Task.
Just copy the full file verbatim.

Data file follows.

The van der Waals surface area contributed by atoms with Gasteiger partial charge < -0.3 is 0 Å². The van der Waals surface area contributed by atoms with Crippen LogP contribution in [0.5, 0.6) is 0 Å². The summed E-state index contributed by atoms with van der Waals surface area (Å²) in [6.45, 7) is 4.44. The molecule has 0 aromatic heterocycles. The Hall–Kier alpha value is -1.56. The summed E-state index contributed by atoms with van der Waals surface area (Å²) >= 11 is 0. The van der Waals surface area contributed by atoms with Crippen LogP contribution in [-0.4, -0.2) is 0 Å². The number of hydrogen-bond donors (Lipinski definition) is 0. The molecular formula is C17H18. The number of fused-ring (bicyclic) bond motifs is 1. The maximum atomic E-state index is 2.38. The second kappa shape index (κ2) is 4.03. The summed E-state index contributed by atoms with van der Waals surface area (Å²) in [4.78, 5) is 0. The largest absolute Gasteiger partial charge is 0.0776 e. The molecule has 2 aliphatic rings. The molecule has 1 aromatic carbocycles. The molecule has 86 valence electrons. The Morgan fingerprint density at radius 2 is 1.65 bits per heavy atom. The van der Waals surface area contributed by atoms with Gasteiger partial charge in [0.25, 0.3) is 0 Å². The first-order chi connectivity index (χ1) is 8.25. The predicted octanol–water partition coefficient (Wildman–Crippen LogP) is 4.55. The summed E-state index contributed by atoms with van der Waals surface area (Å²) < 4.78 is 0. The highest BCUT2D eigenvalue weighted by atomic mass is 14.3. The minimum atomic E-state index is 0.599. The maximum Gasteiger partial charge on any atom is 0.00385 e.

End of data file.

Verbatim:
The van der Waals surface area contributed by atoms with Gasteiger partial charge < -0.3 is 0 Å². The van der Waals surface area contributed by atoms with Crippen LogP contribution in [0.5, 0.6) is 0 Å². The summed E-state index contributed by atoms with van der Waals surface area (Å²) in [6.45, 7) is 4.44. The molecule has 0 aromatic heterocycles. The Hall–Kier alpha value is -1.56. The summed E-state index contributed by atoms with van der Waals surface area (Å²) >= 11 is 0. The van der Waals surface area contributed by atoms with Crippen LogP contribution in [-0.4, -0.2) is 0 Å². The number of hydrogen-bond donors (Lipinski definition) is 0. The molecular formula is C17H18. The number of fused-ring (bicyclic) bond motifs is 1. The maximum atomic E-state index is 2.38. The second kappa shape index (κ2) is 4.03. The summed E-state index contributed by atoms with van der Waals surface area (Å²) in [4.78, 5) is 0. The largest absolute Gasteiger partial charge is 0.0776 e. The molecule has 2 aliphatic rings. The molecule has 1 aromatic carbocycles. The molecule has 86 valence electrons. The Morgan fingerprint density at radius 2 is 1.65 bits per heavy atom. The van der Waals surface area contributed by atoms with Gasteiger partial charge in [0.25, 0.3) is 0 Å². The first-order chi connectivity index (χ1) is 8.25. The predicted octanol–water partition coefficient (Wildman–Crippen LogP) is 4.55. The summed E-state index contributed by atoms with van der Waals surface area (Å²) < 4.78 is 0. The highest BCUT2D eigenvalue weighted by atomic mass is 14.3. The minimum atomic E-state index is 0.599. The maximum Gasteiger partial charge on any atom is 0.00385 e.